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Japanese official suspended for telling tsunami victims to ‘drop dead’

Published time: September 26, 2013 21:17
Japanese women wash their salvaged belongings in a stream due to lack of water in the tsunami-devastated town of Rikuzentakata, Iwate prefecture, on April 2, 2011 (AFP Photo / Yasuyoshi Chiba)

Japanese women wash their salvaged belongings in a stream due to lack of water in the tsunami-devastated town of Rikuzentakata, Iwate prefecture, on April 2, 2011 (AFP Photo / Yasuyoshi Chiba)

A senior Japanese bureaucrat has been suspended for making derogatory remarks about victims of the 2011 tsunami. In his blog, Hisanori Goto called inhabitants of the disaster-hit towns "old coots and hags”.

The 51-year-old civil servant from the Ministry of Economy, Trade and Industry was tracked down by readers outraged over an anonymous post he made in September 2011, just six months after the disaster that killed over 18,000 people.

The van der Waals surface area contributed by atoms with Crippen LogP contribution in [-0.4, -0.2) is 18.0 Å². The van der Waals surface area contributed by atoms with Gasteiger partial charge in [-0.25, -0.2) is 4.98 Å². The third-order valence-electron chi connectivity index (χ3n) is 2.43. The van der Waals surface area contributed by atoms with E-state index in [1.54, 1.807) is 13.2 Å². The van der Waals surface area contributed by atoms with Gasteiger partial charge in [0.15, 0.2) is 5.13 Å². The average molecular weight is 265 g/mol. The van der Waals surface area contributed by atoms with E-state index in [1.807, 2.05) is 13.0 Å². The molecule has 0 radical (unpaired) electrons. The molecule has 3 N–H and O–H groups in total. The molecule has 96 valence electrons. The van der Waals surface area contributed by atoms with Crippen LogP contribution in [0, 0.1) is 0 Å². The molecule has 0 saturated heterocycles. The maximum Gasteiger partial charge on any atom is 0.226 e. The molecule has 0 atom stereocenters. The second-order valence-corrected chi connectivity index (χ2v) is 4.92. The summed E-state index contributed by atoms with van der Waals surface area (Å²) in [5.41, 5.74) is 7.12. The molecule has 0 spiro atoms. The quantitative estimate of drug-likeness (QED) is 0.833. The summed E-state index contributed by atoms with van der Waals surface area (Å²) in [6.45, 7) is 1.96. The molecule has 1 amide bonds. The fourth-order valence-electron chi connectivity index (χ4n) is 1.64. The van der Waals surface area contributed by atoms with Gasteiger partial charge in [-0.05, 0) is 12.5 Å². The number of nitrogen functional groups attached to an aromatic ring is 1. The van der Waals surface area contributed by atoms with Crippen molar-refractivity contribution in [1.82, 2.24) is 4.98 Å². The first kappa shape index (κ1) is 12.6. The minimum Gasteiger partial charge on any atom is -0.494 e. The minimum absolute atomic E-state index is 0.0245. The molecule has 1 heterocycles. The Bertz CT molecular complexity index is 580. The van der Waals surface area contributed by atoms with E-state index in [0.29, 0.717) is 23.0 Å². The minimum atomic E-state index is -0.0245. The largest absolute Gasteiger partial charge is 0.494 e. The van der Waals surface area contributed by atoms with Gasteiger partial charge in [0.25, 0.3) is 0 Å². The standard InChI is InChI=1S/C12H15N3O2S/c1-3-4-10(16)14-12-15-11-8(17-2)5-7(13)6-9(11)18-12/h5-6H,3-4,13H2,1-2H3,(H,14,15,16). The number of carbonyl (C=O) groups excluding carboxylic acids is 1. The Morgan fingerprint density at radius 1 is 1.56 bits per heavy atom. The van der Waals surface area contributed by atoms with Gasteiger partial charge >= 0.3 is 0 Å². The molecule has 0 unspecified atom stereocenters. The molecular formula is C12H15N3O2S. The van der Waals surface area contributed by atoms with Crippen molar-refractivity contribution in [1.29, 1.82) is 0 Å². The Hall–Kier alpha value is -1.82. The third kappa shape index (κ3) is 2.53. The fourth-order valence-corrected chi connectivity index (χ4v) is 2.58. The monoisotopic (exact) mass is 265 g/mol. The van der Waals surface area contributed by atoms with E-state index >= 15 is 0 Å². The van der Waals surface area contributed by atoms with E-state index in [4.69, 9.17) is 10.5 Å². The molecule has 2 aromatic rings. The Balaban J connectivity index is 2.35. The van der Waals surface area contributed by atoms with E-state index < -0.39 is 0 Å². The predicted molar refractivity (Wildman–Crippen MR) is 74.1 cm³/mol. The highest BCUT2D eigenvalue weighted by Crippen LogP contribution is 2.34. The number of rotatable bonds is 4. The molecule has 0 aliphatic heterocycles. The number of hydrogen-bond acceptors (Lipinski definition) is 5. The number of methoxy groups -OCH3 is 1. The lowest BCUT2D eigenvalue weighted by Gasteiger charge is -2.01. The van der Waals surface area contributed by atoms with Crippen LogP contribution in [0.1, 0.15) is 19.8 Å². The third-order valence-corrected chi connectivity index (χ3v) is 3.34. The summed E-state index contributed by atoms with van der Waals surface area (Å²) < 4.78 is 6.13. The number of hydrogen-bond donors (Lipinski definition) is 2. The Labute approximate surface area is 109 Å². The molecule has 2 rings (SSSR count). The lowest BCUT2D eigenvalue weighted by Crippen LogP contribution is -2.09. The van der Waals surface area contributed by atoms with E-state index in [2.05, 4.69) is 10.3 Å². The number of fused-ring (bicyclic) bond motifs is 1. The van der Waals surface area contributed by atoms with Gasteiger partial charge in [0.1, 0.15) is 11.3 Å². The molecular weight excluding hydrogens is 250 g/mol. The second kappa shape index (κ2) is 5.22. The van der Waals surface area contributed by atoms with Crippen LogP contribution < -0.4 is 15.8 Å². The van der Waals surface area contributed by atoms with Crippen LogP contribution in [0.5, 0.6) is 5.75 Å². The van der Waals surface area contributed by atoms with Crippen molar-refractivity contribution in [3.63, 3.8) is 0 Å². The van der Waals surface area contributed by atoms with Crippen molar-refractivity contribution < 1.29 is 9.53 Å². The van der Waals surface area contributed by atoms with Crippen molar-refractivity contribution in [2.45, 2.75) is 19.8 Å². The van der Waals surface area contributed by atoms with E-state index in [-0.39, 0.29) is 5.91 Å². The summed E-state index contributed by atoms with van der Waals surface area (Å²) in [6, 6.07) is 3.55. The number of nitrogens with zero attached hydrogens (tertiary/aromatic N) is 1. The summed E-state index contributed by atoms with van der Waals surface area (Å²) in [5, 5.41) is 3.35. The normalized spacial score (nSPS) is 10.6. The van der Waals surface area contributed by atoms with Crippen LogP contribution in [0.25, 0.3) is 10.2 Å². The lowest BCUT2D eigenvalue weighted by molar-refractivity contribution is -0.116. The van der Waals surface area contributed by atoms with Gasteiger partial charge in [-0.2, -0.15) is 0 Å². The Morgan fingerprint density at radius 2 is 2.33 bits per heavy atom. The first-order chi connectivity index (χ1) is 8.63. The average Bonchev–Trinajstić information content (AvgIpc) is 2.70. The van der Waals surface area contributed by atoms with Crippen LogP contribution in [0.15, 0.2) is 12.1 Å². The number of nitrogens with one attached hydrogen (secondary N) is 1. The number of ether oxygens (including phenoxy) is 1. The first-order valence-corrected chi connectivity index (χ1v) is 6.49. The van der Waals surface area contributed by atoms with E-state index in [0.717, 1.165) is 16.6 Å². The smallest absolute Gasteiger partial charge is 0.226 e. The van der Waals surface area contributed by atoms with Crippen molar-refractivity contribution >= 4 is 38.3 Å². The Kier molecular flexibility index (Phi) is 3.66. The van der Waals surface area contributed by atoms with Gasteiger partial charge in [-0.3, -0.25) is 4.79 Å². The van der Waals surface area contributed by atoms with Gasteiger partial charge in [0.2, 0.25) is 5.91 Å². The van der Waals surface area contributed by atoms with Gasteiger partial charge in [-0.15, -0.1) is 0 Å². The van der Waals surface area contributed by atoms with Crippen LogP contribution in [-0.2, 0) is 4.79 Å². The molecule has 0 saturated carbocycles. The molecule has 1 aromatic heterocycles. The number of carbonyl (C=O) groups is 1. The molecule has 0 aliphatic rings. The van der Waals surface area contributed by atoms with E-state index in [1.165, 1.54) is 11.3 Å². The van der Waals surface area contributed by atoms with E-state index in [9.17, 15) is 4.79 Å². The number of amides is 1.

Goto wrote that the economically-depressed small towns along the stricken eastern coastline were “already in ruins” and that rebuilding them at a huge expense would only benefit “old coots and hags with vested interests in the fishing industry”.

He also posted a photo of an elderly tsunami victim, with the caption “Drop dead”.

The bureaucrat added that "politicians who won't come out with the fair argument that reconstruction is unnecessary might as well die.”

Japan’s recovery from the natural disaster, as well as the accident at the Fukushima nuclear plant, is predicted to eventually cost in excess of $200 billion.

Before reporting him to his superiors, readers matched the photo attached to the blog with another Goto had posted online.

"It was an unforgivable act for a national public servant. We think it was extremely regrettable," said Chief Cabinet Secretary Yoshihide Suga.

Nonetheless, Goto’s suspension will last only two months, according to reports in the Japanese media.

Japanese workers use a hydraulic machine to demolish a wrecked building in the tsunami-devastated town of Rikuzentakata, Iwate prefecture, on April 2, 2011 (AFP Photo / Yasuyoshi Chiba)

Japanese firemen pick through the rubble looking for bodies of victims of the tsunami in a flooded area of Ishinomaki in Miyagi prefecture on April 1, 2011 (AFP Photo / Yasuyoshi Chiba)